Ternary operator expression

This is a discussion on Ternary operator expression within the C Programming forums, part of the General Programming Boards category; Hi, How this expression will be evaluated??? help me out Code: ((a>b)?((a>c)?a:c):((b>c)?b:c))...

  1. #1
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    Cool Ternary operator expression

    Hi,

    How this expression will be evaluated??? help me out

    Code:
    ((a>b)?((a>c)?a:c):((b>c)?b:c))

  2. #2
    C++ Witch laserlight's Avatar
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    Quote Originally Posted by rits
    How this expression will be evaluated?
    Quickly.

    If you want to know what the expression does, analyse it yourself following what you know of the ternary operator.
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    the ?: operator is directly related to if..else statements. convert one to the other and you know how it works.
    Code:
    // ((a>b)?((a>c)?a:c):((b>c)?b:c))
    if (a > b)
    {
        if (a > c)
            a;
        else
            c;
    }
    else
    {
        if (b > c)
            b;
        else
            c;
    }

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    Thanks Meldreth very clear explanation...

  5. #5
    Frequently Quite Prolix dwks's Avatar
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    It's worth noting that the ternary operator evaluates to a value, unlike if-else statements; so, for example, you can do something like this . . .
    Code:
    sign = (number < 0 ? -1 : 1);
    Then sign is assigned the value -1 if number is negative, and +1 otherwise.
    dwk

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    Red face

    According to my limited thinking thats also if-else. if number is less than 0 sign is -1 otherwise 1

  7. #7
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    Quote Originally Posted by rits View Post
    According to my limited thinking thats also if-else. if number is less than 0 sign is -1 otherwise 1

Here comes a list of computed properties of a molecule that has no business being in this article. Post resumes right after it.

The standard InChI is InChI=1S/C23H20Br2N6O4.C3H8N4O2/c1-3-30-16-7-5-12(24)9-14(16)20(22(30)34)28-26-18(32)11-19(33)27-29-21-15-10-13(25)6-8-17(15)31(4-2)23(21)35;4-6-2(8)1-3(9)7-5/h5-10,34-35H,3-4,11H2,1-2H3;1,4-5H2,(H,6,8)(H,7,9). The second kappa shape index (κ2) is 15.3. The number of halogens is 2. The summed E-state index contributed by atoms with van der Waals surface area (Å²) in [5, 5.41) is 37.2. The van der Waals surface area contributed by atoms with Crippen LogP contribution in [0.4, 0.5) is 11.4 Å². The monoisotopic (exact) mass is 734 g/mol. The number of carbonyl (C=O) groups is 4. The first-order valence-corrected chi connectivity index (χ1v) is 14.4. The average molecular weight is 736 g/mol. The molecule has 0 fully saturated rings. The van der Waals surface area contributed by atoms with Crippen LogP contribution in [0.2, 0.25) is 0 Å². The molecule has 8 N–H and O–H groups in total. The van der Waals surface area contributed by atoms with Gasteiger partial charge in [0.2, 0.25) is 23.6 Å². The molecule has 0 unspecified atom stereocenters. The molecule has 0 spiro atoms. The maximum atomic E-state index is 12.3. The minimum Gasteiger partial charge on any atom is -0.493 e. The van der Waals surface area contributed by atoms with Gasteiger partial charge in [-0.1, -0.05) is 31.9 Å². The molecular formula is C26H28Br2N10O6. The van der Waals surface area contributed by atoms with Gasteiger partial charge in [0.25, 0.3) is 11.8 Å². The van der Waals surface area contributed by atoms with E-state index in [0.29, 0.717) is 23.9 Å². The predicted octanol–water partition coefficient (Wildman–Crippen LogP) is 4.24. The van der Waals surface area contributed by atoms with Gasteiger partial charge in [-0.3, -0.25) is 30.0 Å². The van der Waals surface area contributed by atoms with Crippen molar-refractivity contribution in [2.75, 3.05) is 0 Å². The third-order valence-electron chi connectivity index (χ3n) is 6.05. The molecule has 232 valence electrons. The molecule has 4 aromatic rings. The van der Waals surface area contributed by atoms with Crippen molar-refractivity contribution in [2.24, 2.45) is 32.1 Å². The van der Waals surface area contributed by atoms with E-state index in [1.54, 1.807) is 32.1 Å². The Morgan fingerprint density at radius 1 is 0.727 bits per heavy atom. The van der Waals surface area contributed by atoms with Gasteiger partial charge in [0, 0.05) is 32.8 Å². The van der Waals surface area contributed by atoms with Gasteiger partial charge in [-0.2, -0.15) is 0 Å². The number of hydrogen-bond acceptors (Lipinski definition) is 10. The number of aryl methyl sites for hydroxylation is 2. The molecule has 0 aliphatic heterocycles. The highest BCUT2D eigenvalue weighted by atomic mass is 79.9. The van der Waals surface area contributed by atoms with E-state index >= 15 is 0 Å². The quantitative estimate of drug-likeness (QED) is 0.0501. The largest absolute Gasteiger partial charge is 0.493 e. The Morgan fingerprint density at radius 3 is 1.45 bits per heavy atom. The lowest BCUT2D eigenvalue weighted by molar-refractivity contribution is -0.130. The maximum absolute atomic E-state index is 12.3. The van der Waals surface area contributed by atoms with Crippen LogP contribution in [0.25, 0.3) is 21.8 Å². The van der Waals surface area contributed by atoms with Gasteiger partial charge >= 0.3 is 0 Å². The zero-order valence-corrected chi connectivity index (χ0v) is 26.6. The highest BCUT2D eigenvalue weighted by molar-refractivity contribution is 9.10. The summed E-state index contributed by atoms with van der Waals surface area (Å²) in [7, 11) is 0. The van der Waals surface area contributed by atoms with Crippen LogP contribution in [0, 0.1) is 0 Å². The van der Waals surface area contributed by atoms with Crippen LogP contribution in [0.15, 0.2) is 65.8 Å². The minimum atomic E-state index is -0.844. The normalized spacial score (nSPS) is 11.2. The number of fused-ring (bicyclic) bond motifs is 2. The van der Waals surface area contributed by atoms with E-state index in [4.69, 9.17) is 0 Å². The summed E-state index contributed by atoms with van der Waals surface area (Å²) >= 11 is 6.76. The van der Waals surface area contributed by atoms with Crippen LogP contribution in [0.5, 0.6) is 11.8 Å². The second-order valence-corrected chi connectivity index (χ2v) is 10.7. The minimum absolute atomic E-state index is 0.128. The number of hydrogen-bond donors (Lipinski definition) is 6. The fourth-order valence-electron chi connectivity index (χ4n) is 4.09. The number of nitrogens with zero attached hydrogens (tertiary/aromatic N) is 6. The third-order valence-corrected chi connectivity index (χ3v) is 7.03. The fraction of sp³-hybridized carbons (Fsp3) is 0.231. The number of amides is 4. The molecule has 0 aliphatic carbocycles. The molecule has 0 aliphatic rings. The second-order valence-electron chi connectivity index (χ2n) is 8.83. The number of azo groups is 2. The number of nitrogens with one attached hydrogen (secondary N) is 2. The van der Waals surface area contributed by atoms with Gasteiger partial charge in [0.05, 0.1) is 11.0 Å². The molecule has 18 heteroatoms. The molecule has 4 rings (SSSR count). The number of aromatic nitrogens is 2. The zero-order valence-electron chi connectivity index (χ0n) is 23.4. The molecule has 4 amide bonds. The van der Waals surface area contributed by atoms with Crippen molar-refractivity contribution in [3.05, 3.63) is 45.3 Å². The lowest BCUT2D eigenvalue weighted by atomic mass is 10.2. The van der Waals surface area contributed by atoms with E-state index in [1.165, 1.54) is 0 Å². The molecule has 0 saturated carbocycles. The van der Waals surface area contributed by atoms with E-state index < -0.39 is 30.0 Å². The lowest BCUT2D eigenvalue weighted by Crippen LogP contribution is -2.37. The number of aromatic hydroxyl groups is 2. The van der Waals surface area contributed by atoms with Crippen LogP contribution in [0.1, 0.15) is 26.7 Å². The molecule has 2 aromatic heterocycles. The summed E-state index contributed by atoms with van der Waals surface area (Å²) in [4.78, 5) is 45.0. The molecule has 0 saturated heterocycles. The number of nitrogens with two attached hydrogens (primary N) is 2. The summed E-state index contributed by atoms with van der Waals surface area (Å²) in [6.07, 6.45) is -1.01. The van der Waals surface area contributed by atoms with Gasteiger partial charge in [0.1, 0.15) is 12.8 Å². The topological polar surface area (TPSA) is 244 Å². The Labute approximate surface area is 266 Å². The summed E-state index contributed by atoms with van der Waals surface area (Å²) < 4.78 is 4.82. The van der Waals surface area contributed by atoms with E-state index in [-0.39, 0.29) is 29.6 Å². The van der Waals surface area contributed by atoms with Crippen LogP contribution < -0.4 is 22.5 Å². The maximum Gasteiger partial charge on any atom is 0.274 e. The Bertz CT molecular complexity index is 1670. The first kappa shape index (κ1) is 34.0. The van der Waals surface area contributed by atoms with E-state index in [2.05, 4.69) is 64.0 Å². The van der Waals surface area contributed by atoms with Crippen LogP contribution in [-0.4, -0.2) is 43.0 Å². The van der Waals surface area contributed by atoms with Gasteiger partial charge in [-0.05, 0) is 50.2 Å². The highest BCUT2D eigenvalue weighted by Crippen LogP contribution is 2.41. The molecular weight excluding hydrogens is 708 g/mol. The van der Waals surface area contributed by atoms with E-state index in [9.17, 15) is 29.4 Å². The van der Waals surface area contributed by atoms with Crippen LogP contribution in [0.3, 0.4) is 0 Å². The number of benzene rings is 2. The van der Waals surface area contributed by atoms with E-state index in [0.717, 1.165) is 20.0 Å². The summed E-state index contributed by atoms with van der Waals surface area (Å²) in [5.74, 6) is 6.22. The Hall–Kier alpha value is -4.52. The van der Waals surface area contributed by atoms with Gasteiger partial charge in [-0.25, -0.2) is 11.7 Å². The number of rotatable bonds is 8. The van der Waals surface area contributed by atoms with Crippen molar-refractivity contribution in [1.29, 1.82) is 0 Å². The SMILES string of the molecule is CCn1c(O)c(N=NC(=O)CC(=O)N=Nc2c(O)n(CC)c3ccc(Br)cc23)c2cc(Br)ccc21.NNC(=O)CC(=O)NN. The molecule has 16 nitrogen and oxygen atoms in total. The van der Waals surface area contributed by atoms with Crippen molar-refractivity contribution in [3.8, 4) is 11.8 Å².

Yes, what dwks was trying to say is that the use of the ternary operator is slightly different from an if (although it has the same effect).
    You can not do:
    Code:
    x = if(a < b) a; else b;
    That will not compile.
    You could do:
    Code:
    if (a < b) x = a; else x = b;
    or you can use the ternary form:
    Code:
    x = (a < b)?a:b;
    The latter comes in very handy if you have a long expression:
    If-statements:
    Code:
    if (a < b)
         x = 3.6 * y + 9.6 *b;
    else
        x = 3.6 * y + 9.6 * a;
    would be a bit easier on the hands typing and the eyes reading it like this:
    Code:
       x = 3.6 *y + 9.6 * (a < b)?b:a;
    Note that there are situations when this is RIGHT, and other times when it is wrong. It may be better to have a temporary variable:
    Code:
    double bigger = a;
    if (a < b)
         bigger = b;
    x = 3.6 * y + 9.6 * bigger;

    --
    Mats
    Compilers can produce warnings - make the compiler programmers happy: Use them!
    Please don't PM me for help - and no, I don't do help over instant messengers.

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    The conditional evaluation is a compact way of expressing an if-else.

  9. #9
    Frequently Quite Prolix dwks's Avatar
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    As I tried to say, the conditional operator is pretty much the same thing as an if-else statement. However, the ternary operator evaluates to a value, whereas an if-else construct does not. Whether you use this value is up to you.

    You can always convert a ternary operator into an if-else, but it's not quite as simple as Meldreth has made out if the value of the expression is used. That's all I was trying to say, and matsp has elaborated nicely where I was too lazy to.
    dwk

    Seek and ye shall find. quaere et invenies.

    "Simplicity does not precede complexity, but follows it." -- Alan Perlis
    "Testing can only prove the presence of bugs, not their absence." -- Edsger Dijkstra
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  10. #10
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    Hey buddies thanks to all of you

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